Consolidated Appropriations Act of 2021
Employee Retention Tax Credit
On March 27, 2020, the Coronavirus Aid, Relief, and Economic Security Act or the “CARES Act” was signed into law. One key piece of the Act is the Employee Retention Tax Credit that provides eligible employers a credit they may take in advance against Employment Taxes. The Consolidated Appropriations Act expands the program and allows employers to take advantage of the credit through June 30, 2021.
Other Key Changes to the Employee Retention Tax Credit
- The Act includes a retroactive change to 2020 to allow retention credits in conjunction with PPP loans, with no double counting of wages included in PPP loan forgiveness.
- The applicable credit percentage has increased from 50% to 70% of qualified wages.
- The limit on per-employee creditable wages increased from $10,000 for the year to $10,000 per quarter.
- The year-over-year decline in receipts threshold has decreased from 50% to 20%, and eligibility may be based on the preceding calendar quarter.
We are actively working on processes and necessary technology changes to accommodate the revisions to the Employee Retention Tax Credit. If your business was impacted by a COVID-related government shutdown or experienced a revenue decline, we suggest you begin or continue discussions within your management team or with your CPA to determine if you qualify under the new guidelines. Should you decide to take advantage of the Employee Retention Tax Credit please contact a member of your service team to discuss the details.
Changes to Flexible Spending Accounts
Several temporary relief measures in the Act give organizations the option to amend their Section 125 cafeteria plans to allow participants more time to use funds in their FSA accounts. Employers may amend their Section 125 plan retroactively, as long as it is adopted no later than the last day of the calendar year following the year in which the amendment is effective.
Some of the provisions made possible by the Act include:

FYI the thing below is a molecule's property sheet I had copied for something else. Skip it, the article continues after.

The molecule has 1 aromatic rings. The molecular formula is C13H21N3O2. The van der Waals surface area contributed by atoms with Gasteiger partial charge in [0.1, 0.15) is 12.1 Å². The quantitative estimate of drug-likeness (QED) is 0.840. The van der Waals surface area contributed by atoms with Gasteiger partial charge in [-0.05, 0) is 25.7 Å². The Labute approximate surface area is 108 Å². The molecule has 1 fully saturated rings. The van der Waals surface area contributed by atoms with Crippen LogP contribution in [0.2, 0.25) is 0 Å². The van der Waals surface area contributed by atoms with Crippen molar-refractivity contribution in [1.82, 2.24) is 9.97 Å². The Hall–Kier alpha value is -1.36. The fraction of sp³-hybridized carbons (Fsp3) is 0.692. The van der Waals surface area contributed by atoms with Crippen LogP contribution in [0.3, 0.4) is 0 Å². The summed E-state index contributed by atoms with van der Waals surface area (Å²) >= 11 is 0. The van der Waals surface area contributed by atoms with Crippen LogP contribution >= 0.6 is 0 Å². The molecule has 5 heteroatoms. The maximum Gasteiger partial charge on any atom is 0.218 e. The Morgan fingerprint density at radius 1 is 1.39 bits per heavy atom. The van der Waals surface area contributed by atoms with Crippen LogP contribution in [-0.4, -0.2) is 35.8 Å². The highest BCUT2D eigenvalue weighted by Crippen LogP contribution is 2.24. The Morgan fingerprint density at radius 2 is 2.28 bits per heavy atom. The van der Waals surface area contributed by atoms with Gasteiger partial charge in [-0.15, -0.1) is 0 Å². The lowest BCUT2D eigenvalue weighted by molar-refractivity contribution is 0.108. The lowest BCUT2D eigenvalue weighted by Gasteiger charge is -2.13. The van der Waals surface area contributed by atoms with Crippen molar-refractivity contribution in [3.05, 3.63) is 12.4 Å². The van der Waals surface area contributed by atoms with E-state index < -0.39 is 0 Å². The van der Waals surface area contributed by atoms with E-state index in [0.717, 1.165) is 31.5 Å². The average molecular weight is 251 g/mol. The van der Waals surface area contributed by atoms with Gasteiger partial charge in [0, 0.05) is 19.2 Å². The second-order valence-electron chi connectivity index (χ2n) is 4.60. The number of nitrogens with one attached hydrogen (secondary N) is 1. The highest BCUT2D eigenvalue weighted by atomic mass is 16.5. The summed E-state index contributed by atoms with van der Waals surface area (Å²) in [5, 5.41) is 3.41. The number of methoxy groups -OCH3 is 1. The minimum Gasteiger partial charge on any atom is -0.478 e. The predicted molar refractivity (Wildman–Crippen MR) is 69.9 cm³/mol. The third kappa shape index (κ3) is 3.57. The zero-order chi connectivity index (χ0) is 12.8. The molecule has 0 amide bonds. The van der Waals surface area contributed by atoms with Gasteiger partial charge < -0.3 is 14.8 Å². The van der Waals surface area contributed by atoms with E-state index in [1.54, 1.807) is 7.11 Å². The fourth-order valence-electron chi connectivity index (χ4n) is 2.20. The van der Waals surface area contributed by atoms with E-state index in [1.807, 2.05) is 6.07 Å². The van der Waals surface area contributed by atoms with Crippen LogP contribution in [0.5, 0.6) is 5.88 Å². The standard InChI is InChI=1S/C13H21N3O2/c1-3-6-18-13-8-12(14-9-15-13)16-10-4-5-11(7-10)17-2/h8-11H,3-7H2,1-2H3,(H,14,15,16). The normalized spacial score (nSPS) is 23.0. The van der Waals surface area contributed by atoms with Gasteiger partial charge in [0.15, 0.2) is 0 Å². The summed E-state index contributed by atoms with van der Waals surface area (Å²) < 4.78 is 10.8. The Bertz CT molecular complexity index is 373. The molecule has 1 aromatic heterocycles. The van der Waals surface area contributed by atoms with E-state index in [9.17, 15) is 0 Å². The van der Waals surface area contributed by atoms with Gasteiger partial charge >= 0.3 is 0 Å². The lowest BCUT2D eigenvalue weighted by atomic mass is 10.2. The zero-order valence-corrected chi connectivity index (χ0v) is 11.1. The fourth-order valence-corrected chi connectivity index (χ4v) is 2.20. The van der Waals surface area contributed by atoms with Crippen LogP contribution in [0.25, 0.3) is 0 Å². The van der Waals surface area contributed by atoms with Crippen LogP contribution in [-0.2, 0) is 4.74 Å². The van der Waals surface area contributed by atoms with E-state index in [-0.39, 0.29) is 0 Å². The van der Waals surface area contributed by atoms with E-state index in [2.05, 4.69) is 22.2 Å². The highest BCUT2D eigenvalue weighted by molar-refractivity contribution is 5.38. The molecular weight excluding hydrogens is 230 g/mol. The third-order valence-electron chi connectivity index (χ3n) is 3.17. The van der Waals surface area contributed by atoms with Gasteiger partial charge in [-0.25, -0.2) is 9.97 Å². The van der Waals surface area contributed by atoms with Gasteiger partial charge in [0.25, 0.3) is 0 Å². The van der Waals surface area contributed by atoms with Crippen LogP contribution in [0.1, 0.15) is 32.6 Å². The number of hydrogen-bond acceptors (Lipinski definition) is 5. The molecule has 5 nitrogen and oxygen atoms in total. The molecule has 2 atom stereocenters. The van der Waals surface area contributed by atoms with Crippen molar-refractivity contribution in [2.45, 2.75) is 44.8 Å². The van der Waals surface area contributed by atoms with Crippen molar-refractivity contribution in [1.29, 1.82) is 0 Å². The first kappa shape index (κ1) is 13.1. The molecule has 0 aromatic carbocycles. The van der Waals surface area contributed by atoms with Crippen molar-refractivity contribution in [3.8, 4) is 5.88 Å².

- Allows employees to change their health FSA or dependent care FSA contribution rate during 2021 without requiring an election-change event such as the birth or adoption of a child, or a change in marital status.
- Allows plans to permit health and dependent care FSAs to carry over any unused benefits up to the full annual amount from the 2020 plan year to 2021 plan year and 2021 plan year to 2022 plan year.
- Allows plans to expand the grace period from 2.5 months to 12 months for unused benefits or contributions in health and dependent care FSAs for plan years ending in 2020 or 2021.
- Allows plans to extend the maximum age of eligible dependents from 12 to 13 for dependent care FSAs for the 2020 plan year.
- Allows plans to permit a prospective change in election amounts for health and dependent care FSAs for plan years ending in 2021.
Emergency Paid Sick & Family Leave Tax Credits
The Consolidated Appropriations Act extends until March 31, 2021, the period during which credits for emergency paid sick leave and paid family leave under the Families First Coronavirus Response Act (FFCRA) are available. This now allows private employers with less than 500 employees, that had significant numbers of employees to take advantage of the COVID-19-related paid sick and family leave provisions passed in the FFCRA, an extension until March 31, 2021, as long as the employer offers that leave through March 31, 2021.
Second Round of PPP Loans
Perhaps the most significant of the stimulus measures in the Act is the new iteration of the Small Business Administration’s Paycheck Protection Program (PPP) loans that expands the type of potentially forgivable loans available to an organization. The PPP may help organizations that have previously not qualified or been on the fence about applying for loans from the federal program while also prohibiting publicly traded companies and lobbying firms from accessing the program.
Also under the Act, certain businesses that previously received PPP loan proceeds are eligible to apply for a second PPP loan. These loans are for smaller and harder hit businesses.
PPP borrowers may apply for a second PPP loan of up to $2 million, but must meet the following rules:
- Have 300 or fewer employees.
- Have used or will use all of their first PPP loan funds.
- Be able to show at least a 25% decline in gross revenue for any 2020 quarter compared with the same quarter in 2019.
In general, first- and second-time PPP borrowers may receive a loan amount of up to 2.5 times the average monthly payroll costs in the one year prior to the loan or the calendar year. The maximum for a first-draw PPP loan is $10 million, the same as the original PPP. No second-draw PPP loan can be greater than $2 million, and only one second-time PPP loan may be received.
For more details on these and other aspects of the Consolidated Appropriations Act, we encourage you to visit our CBIZ COVID-19 Resources Page.